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Volume 17, Issue 5: Husbandry

Dealing With Lust

Douglas Wilson

One of the central duties that a husband has is that of being sexually devoted to his wife. Following the example of the bishop, he is to be a one-woman man (1 Tim. 3:2). This means that he is not to be gawking at other women in public places, is not to indulge himself with pornography on the Internet or elsewhere, is not to give free rein to his thoughts in daydreams, and so forth. He is not to rationalize a space for himself, a space in which he may misbehave.

So let us assume we are dealing with an honest Christian man, a man who is not kidding himself. He really wants to be faithful to his wife, body and mind. What is he to do with his remaining corruptions? How is he to understand the nature of the temptations that will come up against him?
The first thing he must do is recognize that this is a problem with sin, but it is not necessarily an indication that he (or his wife) is doing anything "wrong." Scripture teaches that even though we are transformed into new creatures in Christ, we must still deal with aspects of our being that are not yet transformed. Peter says that we are to abstain from fleshly lusts, which war against the soul (1 Pet. 2:11). Now this state of warfare is a given. Because God does not save us and then whisk us out of the world into heaven in one moment, we must learn what obedience looks like.
A related passage is found in Colossians. The Christians in that city are told to mortify their members which are on the earth, and those members include problems such as fornication, uncleanness, evil desire, and so on (Col. 3:5).
What this means that there are no one, two, three, zip solutions to the problem of lust. Our old man was crucified when we first came to Christ (Col. 3:3). Because this is true, we are to deal with definite, observable sins in our lives (Col. 3:5). We deal with them by killing them. This means that we can have genuine, ongoing victory in our lives. But it is not the kind of victory that can be accomplished and ignored. If you victoriously get all the weeds out of your garden, and then go away for a month, you will come back to weeds aplenty. So then, we have to put to death, in an on-going daily way, our remaining corruptions (Rom. 8:13). This is just another way of saying that we have to weed the garden daily.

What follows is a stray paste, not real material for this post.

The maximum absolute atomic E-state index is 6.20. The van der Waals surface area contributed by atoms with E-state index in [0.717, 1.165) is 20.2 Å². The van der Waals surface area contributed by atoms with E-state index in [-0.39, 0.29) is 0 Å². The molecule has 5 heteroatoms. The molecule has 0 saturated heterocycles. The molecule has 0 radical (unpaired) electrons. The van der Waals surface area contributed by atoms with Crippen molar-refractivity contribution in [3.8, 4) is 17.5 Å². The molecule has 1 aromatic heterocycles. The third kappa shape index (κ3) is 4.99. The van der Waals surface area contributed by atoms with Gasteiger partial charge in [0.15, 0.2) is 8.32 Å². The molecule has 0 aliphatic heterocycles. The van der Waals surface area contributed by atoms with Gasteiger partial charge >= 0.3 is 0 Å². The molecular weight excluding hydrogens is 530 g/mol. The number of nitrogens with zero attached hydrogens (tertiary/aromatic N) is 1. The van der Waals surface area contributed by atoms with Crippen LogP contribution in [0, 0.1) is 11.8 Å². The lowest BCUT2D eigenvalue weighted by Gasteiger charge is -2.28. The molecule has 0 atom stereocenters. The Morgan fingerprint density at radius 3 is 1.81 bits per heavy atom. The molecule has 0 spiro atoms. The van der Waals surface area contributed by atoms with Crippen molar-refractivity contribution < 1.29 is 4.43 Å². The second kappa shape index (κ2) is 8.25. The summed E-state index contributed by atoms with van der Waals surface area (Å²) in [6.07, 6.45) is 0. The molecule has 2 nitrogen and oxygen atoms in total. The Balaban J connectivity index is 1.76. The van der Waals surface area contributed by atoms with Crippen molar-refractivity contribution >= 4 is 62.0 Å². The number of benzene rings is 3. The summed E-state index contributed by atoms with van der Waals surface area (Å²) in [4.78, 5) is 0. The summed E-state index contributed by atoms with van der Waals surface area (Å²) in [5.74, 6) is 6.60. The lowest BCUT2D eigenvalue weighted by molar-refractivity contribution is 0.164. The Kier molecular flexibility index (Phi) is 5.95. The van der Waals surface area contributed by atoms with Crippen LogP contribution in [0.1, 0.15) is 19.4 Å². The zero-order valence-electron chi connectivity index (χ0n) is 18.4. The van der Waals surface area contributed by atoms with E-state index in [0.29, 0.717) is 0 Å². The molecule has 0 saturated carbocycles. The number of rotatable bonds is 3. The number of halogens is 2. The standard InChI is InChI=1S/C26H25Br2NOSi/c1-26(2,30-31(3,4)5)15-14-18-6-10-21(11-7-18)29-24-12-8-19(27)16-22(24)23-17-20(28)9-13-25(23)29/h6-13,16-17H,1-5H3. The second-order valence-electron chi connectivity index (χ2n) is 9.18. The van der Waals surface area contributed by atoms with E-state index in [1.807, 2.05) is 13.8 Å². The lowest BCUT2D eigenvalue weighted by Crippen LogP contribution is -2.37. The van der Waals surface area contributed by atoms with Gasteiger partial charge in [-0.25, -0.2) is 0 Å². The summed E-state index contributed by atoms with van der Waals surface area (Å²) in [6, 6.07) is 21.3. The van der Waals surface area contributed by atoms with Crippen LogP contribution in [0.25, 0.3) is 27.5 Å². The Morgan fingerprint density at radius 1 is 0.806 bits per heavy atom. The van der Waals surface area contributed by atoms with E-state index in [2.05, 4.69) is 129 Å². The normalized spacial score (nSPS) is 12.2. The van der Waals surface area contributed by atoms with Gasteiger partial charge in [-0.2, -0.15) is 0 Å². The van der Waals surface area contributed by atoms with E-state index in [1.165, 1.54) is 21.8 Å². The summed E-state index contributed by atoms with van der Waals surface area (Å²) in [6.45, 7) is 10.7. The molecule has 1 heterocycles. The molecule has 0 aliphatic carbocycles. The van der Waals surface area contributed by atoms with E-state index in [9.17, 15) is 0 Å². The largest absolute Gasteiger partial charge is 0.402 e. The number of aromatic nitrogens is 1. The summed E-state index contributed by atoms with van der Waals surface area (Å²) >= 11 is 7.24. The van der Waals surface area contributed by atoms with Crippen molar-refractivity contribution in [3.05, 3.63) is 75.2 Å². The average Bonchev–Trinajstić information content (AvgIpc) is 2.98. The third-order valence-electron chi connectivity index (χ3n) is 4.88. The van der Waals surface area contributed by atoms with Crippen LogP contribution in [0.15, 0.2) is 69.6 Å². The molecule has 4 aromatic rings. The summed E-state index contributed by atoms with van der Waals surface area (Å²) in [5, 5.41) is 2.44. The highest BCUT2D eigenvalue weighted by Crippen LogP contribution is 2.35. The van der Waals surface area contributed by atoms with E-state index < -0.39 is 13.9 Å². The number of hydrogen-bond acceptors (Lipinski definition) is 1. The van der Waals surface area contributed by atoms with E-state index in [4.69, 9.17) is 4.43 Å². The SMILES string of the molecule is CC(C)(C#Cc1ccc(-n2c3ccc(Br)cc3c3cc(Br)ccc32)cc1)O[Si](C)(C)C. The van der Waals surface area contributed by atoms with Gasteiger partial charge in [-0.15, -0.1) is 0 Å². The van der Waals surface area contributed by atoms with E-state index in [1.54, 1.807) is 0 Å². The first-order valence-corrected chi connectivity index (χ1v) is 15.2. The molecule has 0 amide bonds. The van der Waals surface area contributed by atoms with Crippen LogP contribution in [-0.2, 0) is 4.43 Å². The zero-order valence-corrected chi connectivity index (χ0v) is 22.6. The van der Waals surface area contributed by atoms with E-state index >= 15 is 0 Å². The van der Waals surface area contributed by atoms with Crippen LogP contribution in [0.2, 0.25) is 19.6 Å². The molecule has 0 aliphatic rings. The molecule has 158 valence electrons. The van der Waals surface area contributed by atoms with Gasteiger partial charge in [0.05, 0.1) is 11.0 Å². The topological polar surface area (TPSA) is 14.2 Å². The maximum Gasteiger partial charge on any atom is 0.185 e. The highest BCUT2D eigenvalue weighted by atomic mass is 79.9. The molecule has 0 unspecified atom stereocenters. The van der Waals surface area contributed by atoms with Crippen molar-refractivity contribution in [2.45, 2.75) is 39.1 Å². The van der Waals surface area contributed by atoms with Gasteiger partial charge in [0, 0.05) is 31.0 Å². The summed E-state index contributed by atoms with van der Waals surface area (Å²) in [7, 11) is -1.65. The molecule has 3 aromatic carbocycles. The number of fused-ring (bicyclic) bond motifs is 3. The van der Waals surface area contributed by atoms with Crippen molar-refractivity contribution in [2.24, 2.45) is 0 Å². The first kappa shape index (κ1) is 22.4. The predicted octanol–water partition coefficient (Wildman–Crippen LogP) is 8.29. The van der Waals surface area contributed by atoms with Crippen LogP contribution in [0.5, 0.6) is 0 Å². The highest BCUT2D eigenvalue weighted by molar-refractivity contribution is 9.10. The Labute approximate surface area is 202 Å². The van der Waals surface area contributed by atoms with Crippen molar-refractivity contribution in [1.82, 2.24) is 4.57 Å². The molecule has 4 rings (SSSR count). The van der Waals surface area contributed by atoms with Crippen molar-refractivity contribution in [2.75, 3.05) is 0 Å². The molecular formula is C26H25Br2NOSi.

At our conversion, God turned a weed patch into a garden. When we mortify our members which are on the earth, we uproot a weed that has grown up to our knee. And when we deal with the stirrings of sin daily, we are weeding the garden as part of our routine. The fact that we have to weed the garden does not mean that we are doing something wrong. This can be a help to the Christian wife—when her husband finds himself dealing with this kind of temptation daily, she does not have the right to be offended. He is not wronging her. She does have the right to be offended if she finds him late at night on the computer, growing his own little crop of weeds under a sun lamp.
The second thing that a conscientious husband needs to recognize is that sexual temptation is just part of the temptation. The Bible tells us that certain prohibitions make the prohibited thing that much more attractive (Rom. 3:20; 5:20). Put up a sign warning people not to touch the wet paint, and what happens? A lot of fingerprints.
In the same way, many men have stumbled into sexual sin because the height of the fence they built "around the law" stirs up in them a desire to climb the fence they built. This is not said in order to justify anything along the lines of "it is okay to lust a little." Rather the point is to show that "extra laws" to keep us away from sin usually do not have the effect of keeping us away from sin.
Suppose a husband and wife are watching the evening news (the kids are in bed), and the story that comes up is all about salacious material on television elsewhere and asks the question, "Is this kind of thing good for our nation's kids?" The answer is no, of course not, but in pursuit of the inquiry, the newscast helpfully shows us fifteen seconds of some strippers somewhere bumping and grinding away. There are two possible problems here, one of them obvious. If the husband is thinking something along the lines of, "Oh boy, oh boy," then he has obviously got some weeds in his garden to pull up. But the other problem is if the wife throws herself in front of the screen and the husband hides under the afghan. This can create the formal "understanding" between the two of them that "we are mighty pious" and have "high standards," but it can also have the effect of creating an allure for this sort of thing that it would not otherwise have. Then that allure can come back in a bad way later—to just one of them.
Too many wives think that husbands fall into lust the way a bowling ball falls to the ground when you drop it. But more is involved, and one of the things that we have to learn is how to face and resist our temptations like grown-ups.

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